Hey, Let’s Use a Helicopter as a Tugboat!
That was the basic idea behind Project Tugbird.
It’s possible that in 1958, the crew aboard the U.S. Coast Guard buoy tender Juniper were crouching, fearing the thin steel cable pulling them through the water at 15 mph might break, snap back, and, like a scythe, cut them in half. Yet it’s likely they were also gawking at what was providing their forward propulsion. On the other end of the cable, 300 feet ahead and 30 feet up, was a bright yellow Coast Guard helicopter, the bird in Project Tugbird.
In November 1951, the Coast Guard began receiving the new Sikorsky HO4S helicopter. Equipped with a winch, a rescue basket, and a roomy passenger compartment, it was ideal for search and rescue. By early 1958, 30 were stationed at U.S. coastal cities. Along the way, someone thought it might be a good idea to use the helicopter for towing vessels—fishing, pleasure, and other types—out of harm’s way.
Coasties identify the inventor of the Tugbird as Commander Al Flanagan, an engineering and maintenance officer at the St. Petersburg station in Florida. In August 1957, Flanagan began testing the feasibility of using the HO4S as a tow vehicle. A quarter-inch steel cable with a tensile strength of 6,900 pounds was attached to the lower rear fuselage of the HO4S; Flanagan then towed aircraft tractors, a 4 x 4 personnel carrier, and even a bus along the runways. He then moved up to ships, culminating with the 794-ton Juniper. Headquarters directed that each Coast Guard air station have at least one HO4S equipped for Tugbird duty.
When Flanagan was transferred, the project proceeded under Lieutenant Commander James Iversen. “The main element of training was in towing vehicles up and down the runways,” recalls Iversen. “I towed the buoy tender Blackhaw and the 165-foot cutter Nemesis around Tampa Bay for demonstration.” The crewmen/hoist operators were schooled in lowering the tow cable to the ship through an opening in the fuselage floor.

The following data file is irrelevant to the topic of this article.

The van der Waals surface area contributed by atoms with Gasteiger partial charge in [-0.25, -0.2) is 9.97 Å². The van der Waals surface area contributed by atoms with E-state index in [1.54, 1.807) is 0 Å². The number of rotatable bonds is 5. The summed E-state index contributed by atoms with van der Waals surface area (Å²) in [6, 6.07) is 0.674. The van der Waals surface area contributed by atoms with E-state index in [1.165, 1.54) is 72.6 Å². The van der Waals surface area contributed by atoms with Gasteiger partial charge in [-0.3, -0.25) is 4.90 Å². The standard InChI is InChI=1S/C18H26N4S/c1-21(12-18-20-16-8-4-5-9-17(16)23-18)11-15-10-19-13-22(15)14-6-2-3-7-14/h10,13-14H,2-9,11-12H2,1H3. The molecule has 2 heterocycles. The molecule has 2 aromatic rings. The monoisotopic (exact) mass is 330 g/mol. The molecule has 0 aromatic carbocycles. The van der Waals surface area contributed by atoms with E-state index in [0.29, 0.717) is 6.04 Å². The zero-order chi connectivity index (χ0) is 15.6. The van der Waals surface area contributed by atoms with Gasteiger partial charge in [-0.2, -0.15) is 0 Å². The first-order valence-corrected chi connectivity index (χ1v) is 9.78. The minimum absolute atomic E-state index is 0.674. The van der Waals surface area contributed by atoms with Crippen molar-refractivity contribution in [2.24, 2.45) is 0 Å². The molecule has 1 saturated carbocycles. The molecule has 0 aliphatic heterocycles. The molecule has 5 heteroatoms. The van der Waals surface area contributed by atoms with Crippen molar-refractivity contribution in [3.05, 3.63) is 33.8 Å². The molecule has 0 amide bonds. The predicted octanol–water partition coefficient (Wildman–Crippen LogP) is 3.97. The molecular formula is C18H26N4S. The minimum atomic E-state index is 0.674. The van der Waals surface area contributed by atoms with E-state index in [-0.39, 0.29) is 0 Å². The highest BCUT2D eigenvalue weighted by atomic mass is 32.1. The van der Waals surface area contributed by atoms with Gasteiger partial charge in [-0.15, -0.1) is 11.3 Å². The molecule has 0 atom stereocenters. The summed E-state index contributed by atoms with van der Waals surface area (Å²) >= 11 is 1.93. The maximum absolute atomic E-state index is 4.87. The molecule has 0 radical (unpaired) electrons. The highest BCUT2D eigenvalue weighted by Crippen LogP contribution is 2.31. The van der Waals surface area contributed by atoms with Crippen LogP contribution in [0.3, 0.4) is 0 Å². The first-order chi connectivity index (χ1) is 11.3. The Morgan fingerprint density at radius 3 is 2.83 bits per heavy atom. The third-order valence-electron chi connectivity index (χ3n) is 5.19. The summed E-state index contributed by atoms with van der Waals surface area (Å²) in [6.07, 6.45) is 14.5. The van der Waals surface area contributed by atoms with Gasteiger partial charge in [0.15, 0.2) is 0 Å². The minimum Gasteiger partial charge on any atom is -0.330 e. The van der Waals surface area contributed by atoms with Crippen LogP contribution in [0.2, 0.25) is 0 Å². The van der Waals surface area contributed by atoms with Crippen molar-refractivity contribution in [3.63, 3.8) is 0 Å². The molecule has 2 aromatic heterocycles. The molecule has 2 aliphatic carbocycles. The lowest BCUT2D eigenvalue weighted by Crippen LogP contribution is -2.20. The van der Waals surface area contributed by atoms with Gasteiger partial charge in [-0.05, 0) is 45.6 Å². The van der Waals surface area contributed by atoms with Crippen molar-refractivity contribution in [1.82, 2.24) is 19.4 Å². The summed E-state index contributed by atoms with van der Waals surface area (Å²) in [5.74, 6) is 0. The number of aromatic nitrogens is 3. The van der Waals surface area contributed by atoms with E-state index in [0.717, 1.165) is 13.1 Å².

Tugbird was first used in an official search-and-rescue operation in September 1958, when a St. Petersburg-based HO4S towed the distressed pleasure cruiser Nina-Jean to safety. One standout rescue occurred in January 1964, when the engine of the fishing vessel Pirate II quit near the entrance to San Francisco Bay. The wind rapidly pushed the ship toward Seal Rocks. Its skipper placed a distress call at 3:19 p.m., and a Tugbird HO4S launched from San Francisco International Airport. Some 20 minutes later, with Pirate II just 50 yards from being dashed to pieces, the towing began. The waves were 15 feet and winds were gusting to 32 mph; the gauge showed towline tension surging to 3,100 pounds—100 pounds over the recommended maximum. But soon Pirate II was pulled free from danger.
Tugbird had its downsides. According to Iversen, “There was one serious problem with the procedure. It was mandatory that the pilot keep the cable and tow in sight.” This was accomplished with the starboard-mounted side-view mirror and through the eagle eyes of the crew. Art Wagner adds that Flanagan admonished, “Never let the tow cable get more than 10 degrees off centerline, or you risk running out of control authority.” At least one accident occurred as a result of that admonishment likely not being followed: A helicopter ended up in Tampa Bay, its crew wet but okay. Aviation Machinist Mate John Kaye Jr. recalls, “I Tugbirded three times and didn’t really enjoy the experience that much—something about tying things that fly to things that don’t.”
The successor to the HO4S, the Sikorsky HH-52, was Tugbird-equipped from the factory, but after at least two were lost performing tugs, the program was suspended; it ended after 1964. Says former HH-52 crewmember Ron Hagen, “All that remained were some forsaken cockpit markings and a few faint tales from the old guard.”